Magazine article The Spectator

Cinema: Sunset Song

Magazine article The Spectator

Cinema: Sunset Song

Article excerpt

Sunset Song

15, Key Cities

Lewis Grassic Gibbon's Sunset Song is the best-remembered title of a short career. Born in 1901, he was dead by 1935. The novel hymned the rhythms of rural life in north-east Scotland in prose that to modern ears sounds as if it comes from a museum of Grampian folklore. At its heart is Chris Guthrie, a spirited young woman whose dream of bettering herself as a teacher is thwarted by tragedy.

The world of Sunset Song is a bull's-eye for Terence Davies, the British director who has always been nostalgically drawn to the travails of unlucky women. Leadings actresses form an orderly queue to emote in his gorgeously lit interiors. Gillian Anderson was up for an Oscar for The House of Mirth and there was a Golden Globe nom for Rachel Weisz in The Deep Blue Sea .

Sunset Song calls for an actress who can pass for a teenager and bloom into womanhood, and Davies has plumped for Agyness Deyn, a rangy former model of surpassing loveliness who has no trouble persuading the camera to linger. Davies snakes around her in wind-quivered wheatfields and beside still reflecting ponds. Firelight and sunlight fall on her loganberry lips and peachy cheeks, pearly gnashers and soulful peepers. Inevitably, this being a coming-of-age story, he also watches her inspect her own shapeliness in the mirror. When an itinerant worker slurps kisses on her ankles, you've a job not to feel faintly complicit. Polanski felt similarly about Nastassja Kinski in Tess .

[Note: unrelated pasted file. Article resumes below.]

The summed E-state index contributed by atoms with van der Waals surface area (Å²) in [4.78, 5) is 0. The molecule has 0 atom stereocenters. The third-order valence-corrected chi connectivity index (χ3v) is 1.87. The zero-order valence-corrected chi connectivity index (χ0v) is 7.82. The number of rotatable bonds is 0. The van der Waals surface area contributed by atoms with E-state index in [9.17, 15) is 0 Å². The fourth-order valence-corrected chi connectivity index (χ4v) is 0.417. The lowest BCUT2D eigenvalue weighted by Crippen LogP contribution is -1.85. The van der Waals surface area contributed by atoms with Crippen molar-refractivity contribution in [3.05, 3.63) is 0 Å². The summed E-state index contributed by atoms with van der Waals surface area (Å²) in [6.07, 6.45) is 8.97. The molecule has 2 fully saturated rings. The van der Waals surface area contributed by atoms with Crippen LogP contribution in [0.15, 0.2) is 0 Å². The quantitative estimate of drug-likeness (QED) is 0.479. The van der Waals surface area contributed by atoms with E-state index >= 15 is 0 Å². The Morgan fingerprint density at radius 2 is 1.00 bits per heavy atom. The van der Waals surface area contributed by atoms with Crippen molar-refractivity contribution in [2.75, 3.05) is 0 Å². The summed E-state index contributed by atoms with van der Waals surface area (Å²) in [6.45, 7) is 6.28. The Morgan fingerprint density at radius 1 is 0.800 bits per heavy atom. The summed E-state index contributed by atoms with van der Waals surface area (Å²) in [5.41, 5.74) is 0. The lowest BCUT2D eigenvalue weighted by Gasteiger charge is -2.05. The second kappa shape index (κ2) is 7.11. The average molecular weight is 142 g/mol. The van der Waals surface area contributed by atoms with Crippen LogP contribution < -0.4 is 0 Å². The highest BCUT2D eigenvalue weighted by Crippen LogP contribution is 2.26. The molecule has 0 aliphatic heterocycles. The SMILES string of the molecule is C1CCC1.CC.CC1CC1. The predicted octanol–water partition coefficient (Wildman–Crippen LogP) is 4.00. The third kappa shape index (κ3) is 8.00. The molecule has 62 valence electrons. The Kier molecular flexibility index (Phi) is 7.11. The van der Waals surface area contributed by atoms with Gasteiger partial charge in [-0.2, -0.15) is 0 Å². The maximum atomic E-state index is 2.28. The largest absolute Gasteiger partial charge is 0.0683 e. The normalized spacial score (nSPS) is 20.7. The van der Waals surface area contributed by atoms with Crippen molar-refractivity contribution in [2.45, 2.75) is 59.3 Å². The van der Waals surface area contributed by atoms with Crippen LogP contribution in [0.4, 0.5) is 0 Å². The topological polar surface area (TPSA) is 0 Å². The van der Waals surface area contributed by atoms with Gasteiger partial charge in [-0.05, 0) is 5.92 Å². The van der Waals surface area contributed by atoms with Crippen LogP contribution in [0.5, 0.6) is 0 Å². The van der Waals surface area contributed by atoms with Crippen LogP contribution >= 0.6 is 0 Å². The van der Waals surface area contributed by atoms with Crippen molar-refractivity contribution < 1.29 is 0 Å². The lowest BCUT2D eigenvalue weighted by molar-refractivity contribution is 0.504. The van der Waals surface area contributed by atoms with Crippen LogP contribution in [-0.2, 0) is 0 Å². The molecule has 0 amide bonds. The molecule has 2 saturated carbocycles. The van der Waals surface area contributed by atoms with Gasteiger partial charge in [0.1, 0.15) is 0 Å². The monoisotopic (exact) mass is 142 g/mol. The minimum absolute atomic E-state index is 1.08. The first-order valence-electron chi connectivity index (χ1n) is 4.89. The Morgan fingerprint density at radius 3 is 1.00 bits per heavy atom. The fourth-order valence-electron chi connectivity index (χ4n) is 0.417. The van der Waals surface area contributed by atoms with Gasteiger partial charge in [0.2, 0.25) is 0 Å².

We are in the world of a Scottish Hardy, which finds a woman in soothing oneness with nature but blighted by the blindsadism of indifferent fate. The source of Chris's sorrows is another regular trope in Davies, whose work can be read as a career-long patricidal assault. His first tyrannical father was Davies's own, played by Pete Postlethwaite in the autobiographical reminiscence of a working-class Liverpool childhood, Distant Voices, Still Lives . The latest is Chris's father, a leathery God-fearing farmer who impregnates his suffering drudge of a wife to the sound of bedspring squeaks, soon followed by the agonising howls of labour. Peter Mullan, cinema's go-to Scottish ogre, imparts righteousness and pipe-smoking to a terrifying performance he's been varying for years. To give us all a break, might someone cast him in Hay Fever or Much Ado or somethingwith handbags and tulle? …

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